The Mud Angels saved thousands of priceless documents, books and pieces of art. To demonstrate the difficulty of this task, find an old magazine or newspaper and soak it in water. How could this item be saved? What happens to it as it dries? Bring the enormity of restoration to light by demonstrating how water can damage an oil painting. Look for your own "masterpiece" at thrift stores, basements or attics to use in class. Have students research restoration processes and experiment to see which method works the best.
Virtual Field Trips
Visit the Medusa in the Uffizi Museum
Visit the Uffizi and explore the many masterpieces in its collection at http://www.virtualuffizi.com
Explore the Roman Empire and its famous coliseum where gladiators fought in 80 AD.
Learning About Marco Polo
Marco Polo's travels around the world began as a teenager, like Dan and Amy. His fantastic stories of his exotic journeys are captured in his book The Travels of Marco Polo, also known as Il Milione. This manuscript became one of the most popular books in the Middle Ages because his tales seemed so outrageous to most Europeans. They considered it science fiction because it was difficult to believe places such as Cathay (China) and rulers such as Kublai Khan existed.
After traveling about 24 years, crossing thousands of miles of deserts, mountains, and oceans, Marco Polo paved the way on the Silk Road for thousands of Westerners in the centuries to come.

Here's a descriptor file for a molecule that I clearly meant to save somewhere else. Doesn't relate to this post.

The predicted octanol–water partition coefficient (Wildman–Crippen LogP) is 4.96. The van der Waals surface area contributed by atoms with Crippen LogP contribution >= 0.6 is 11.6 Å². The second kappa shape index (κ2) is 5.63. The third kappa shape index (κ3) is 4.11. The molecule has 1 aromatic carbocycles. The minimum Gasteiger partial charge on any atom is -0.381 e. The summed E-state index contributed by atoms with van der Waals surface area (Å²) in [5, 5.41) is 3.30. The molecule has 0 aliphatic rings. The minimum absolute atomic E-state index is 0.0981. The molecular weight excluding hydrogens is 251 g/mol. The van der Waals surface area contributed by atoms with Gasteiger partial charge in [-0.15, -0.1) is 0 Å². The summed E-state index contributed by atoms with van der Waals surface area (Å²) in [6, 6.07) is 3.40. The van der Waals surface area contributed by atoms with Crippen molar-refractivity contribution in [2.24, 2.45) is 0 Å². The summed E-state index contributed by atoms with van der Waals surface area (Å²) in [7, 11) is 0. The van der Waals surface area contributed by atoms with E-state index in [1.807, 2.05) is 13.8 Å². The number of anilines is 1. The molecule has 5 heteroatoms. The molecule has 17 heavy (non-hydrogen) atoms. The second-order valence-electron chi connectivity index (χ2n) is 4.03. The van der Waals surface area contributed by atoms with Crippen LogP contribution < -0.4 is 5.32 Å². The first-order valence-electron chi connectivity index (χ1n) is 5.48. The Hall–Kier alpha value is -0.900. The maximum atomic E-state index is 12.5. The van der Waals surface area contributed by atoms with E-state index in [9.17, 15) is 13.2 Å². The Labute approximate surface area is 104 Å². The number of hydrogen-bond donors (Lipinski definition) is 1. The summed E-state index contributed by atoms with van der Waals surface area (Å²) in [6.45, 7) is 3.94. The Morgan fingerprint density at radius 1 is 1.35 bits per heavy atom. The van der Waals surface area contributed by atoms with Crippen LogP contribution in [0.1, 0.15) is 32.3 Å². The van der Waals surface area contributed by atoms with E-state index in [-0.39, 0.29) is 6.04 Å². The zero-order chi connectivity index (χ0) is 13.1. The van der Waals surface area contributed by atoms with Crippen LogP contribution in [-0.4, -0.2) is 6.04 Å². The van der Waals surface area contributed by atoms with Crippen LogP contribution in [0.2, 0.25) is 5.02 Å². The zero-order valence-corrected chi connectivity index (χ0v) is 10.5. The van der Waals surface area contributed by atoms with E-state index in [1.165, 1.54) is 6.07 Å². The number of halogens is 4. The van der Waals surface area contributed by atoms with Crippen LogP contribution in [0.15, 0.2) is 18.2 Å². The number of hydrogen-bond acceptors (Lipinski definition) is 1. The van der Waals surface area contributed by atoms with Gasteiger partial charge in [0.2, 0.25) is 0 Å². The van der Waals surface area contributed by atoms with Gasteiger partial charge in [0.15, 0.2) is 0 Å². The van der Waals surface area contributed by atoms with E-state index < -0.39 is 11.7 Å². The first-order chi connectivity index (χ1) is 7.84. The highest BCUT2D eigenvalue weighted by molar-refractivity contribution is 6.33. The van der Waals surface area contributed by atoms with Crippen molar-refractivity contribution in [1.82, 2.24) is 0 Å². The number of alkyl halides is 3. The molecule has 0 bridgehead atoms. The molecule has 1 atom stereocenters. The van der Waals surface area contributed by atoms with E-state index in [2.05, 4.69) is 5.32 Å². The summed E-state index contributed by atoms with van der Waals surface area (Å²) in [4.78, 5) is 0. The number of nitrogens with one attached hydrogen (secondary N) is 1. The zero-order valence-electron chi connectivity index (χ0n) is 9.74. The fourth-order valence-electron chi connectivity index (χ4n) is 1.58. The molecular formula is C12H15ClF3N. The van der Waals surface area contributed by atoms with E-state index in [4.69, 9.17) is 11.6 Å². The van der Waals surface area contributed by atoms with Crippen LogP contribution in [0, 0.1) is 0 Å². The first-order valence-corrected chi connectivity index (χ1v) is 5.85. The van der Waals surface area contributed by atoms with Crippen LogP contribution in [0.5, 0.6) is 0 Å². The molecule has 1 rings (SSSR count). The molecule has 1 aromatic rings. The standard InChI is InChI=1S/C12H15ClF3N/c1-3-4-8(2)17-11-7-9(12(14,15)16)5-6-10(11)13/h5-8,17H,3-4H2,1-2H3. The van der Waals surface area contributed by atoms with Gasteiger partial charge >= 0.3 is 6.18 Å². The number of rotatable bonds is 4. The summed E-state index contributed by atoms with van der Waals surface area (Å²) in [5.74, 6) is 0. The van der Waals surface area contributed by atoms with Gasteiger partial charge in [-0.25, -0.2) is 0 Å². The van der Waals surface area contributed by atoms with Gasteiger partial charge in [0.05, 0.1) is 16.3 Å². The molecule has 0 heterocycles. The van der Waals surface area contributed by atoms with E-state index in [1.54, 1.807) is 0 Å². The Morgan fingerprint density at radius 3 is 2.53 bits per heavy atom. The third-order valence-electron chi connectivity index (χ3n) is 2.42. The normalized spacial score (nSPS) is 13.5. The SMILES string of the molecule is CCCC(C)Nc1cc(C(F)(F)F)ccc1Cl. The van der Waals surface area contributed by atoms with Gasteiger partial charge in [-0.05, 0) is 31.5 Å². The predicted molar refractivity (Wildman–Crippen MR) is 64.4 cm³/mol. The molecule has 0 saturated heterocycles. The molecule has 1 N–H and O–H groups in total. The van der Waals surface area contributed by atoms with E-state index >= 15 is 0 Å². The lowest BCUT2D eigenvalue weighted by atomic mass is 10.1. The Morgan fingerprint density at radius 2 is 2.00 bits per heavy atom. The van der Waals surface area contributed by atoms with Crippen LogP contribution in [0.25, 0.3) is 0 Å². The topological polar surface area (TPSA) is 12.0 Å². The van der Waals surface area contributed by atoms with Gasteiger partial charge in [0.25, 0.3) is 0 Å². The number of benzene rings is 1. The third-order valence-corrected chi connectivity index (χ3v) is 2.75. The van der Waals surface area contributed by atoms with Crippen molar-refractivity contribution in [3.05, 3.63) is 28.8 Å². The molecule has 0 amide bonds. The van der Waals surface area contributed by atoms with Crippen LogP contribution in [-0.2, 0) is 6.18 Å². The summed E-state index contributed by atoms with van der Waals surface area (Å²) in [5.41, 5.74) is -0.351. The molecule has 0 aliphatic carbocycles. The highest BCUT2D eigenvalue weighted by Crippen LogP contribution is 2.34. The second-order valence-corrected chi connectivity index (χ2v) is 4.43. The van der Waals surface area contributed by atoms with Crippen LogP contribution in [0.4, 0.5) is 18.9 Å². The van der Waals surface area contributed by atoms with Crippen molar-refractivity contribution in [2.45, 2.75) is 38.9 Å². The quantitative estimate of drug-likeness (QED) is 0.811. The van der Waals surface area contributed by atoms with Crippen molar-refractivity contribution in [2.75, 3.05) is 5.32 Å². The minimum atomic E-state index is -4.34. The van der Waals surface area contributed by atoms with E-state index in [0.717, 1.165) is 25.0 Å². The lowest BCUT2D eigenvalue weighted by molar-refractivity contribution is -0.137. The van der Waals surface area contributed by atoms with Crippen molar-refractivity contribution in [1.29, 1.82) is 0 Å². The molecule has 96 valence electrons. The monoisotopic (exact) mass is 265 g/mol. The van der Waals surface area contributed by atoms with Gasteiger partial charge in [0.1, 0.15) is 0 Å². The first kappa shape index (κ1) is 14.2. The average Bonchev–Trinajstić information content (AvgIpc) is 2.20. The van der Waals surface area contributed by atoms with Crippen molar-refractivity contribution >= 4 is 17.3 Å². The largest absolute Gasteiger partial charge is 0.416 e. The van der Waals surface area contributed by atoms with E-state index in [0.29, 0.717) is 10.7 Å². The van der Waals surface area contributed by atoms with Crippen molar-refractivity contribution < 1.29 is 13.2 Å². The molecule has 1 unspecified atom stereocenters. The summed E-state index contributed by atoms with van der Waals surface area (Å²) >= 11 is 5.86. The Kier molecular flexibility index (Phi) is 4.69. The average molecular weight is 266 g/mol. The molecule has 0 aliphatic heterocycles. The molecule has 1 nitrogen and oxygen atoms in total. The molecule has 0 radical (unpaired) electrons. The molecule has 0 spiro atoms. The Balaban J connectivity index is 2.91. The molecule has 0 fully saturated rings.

Discussion and Research
Where did Marco Polo travel and what routes did he uncover during his journeys? Encourage your students to not only research the routes he took and places his visited, but also think about and recreate what maps looked like during his time. How did he find his way without accurate maps or GPS? How did Marco Polo's travels impact cartography? Can you think of a Cahill who was a cartographer?
Marco Polo also brought new ideas from China to Europe like paper money and using coal for fuel. What other new ideas, products, and treasures did he bring back from his travels? Have students think about a trip they have taken to a different state or country. What new ideas or things did they bring back to share?
Think like Marco Polo. Imagine exploring a place that no one else has ever visited. Perhaps it is an undiscovered island, a cave that leads to the center of the Earth, or perhaps even an unknown new planet. Write a tale about your journey, in the vein of Marco Polo, including details and ideas that neither you nor anyone in the society from which you come have seen or heard of before. How did you explore this new place without a map or GPS? How did you travel there? How long did it take and what dangers did you encounter along the way? What new things did you learn that you could bring home?
Educator's Guide by Laura Stockwell